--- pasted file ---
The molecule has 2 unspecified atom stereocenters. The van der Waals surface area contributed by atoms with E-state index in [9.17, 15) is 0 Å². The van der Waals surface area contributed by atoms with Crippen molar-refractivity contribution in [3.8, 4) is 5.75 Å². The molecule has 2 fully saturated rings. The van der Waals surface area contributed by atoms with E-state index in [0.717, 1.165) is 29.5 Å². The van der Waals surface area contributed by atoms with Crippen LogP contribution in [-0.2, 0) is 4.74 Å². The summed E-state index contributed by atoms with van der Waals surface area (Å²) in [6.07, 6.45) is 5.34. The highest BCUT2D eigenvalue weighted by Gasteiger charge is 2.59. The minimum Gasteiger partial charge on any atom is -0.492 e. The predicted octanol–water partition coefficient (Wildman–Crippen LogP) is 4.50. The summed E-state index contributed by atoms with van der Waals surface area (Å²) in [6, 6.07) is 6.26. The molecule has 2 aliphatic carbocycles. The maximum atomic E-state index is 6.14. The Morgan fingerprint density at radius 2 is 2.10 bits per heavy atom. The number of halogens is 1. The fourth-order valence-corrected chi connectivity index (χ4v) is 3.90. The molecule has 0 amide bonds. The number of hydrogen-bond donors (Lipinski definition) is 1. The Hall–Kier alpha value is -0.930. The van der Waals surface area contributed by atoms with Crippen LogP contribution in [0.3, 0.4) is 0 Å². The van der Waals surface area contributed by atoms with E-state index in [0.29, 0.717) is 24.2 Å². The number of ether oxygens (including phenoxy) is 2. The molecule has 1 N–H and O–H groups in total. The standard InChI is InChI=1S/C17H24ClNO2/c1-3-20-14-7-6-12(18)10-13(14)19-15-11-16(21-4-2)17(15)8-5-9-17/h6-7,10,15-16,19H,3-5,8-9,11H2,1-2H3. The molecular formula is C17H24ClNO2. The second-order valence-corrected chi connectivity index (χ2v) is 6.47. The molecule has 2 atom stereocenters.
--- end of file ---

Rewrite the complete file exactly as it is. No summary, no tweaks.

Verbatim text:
The molecule has 2 unspecified atom stereocenters. The van der Waals surface area contributed by atoms with E-state index in [9.17, 15) is 0 Å². The van der Waals surface area contributed by atoms with Crippen molar-refractivity contribution in [3.8, 4) is 5.75 Å². The molecule has 2 fully saturated rings. The van der Waals surface area contributed by atoms with E-state index in [0.717, 1.165) is 29.5 Å². The van der Waals surface area contributed by atoms with Crippen LogP contribution in [-0.2, 0) is 4.74 Å². The summed E-state index contributed by atoms with van der Waals surface area (Å²) in [6.07, 6.45) is 5.34. The highest BCUT2D eigenvalue weighted by Gasteiger charge is 2.59. The minimum Gasteiger partial charge on any atom is -0.492 e. The predicted octanol–water partition coefficient (Wildman–Crippen LogP) is 4.50. The summed E-state index contributed by atoms with van der Waals surface area (Å²) in [6, 6.07) is 6.26. The molecule has 2 aliphatic carbocycles. The maximum atomic E-state index is 6.14. The Morgan fingerprint density at radius 2 is 2.10 bits per heavy atom. The number of halogens is 1. The fourth-order valence-corrected chi connectivity index (χ4v) is 3.90. The molecule has 0 amide bonds. The number of hydrogen-bond donors (Lipinski definition) is 1. The Hall–Kier alpha value is -0.930. The van der Waals surface area contributed by atoms with Crippen LogP contribution in [0.3, 0.4) is 0 Å². The van der Waals surface area contributed by atoms with E-state index in [0.29, 0.717) is 24.2 Å². The number of ether oxygens (including phenoxy) is 2. The molecule has 1 N–H and O–H groups in total. The standard InChI is InChI=1S/C17H24ClNO2/c1-3-20-14-7-6-12(18)10-13(14)19-15-11-16(21-4-2)17(15)8-5-9-17/h6-7,10,15-16,19H,3-5,8-9,11H2,1-2H3. The molecular formula is C17H24ClNO2. The second-order valence-corrected chi connectivity index (χ2v) is 6.47. The molecule has 2 atom stereocenters.